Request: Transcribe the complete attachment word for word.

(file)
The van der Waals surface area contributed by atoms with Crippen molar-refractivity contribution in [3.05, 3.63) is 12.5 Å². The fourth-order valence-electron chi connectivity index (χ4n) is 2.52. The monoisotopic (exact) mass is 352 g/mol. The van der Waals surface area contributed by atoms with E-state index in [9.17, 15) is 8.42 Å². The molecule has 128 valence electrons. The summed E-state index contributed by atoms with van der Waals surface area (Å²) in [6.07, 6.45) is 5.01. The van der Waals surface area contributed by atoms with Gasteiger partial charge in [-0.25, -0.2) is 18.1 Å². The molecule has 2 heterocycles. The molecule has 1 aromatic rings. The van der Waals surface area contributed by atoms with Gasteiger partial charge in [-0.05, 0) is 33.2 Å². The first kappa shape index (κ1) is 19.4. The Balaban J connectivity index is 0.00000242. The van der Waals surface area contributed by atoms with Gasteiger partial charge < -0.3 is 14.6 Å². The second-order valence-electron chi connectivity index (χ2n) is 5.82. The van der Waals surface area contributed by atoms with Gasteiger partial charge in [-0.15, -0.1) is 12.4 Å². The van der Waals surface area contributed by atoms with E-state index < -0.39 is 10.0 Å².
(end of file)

The van der Waals surface area contributed by atoms with Crippen molar-refractivity contribution in [3.05, 3.63) is 12.5 Å². The fourth-order valence-electron chi connectivity index (χ4n) is 2.52. The monoisotopic (exact) mass is 352 g/mol. The van der Waals surface area contributed by atoms with E-state index in [9.17, 15) is 8.42 Å². The molecule has 128 valence electrons. The summed E-state index contributed by atoms with van der Waals surface area (Å²) in [6.07, 6.45) is 5.01. The van der Waals surface area contributed by atoms with Gasteiger partial charge in [-0.25, -0.2) is 18.1 Å². The molecule has 2 heterocycles. The molecule has 1 aromatic rings. The van der Waals surface area contributed by atoms with Gasteiger partial charge in [-0.05, 0) is 33.2 Å². The first kappa shape index (κ1) is 19.4. The Balaban J connectivity index is 0.00000242. The van der Waals surface area contributed by atoms with Gasteiger partial charge < -0.3 is 14.6 Å². The second-order valence-electron chi connectivity index (χ2n) is 5.82. The van der Waals surface area contributed by atoms with Gasteiger partial charge in [-0.15, -0.1) is 12.4 Å². The van der Waals surface area contributed by atoms with E-state index < -0.39 is 10.0 Å².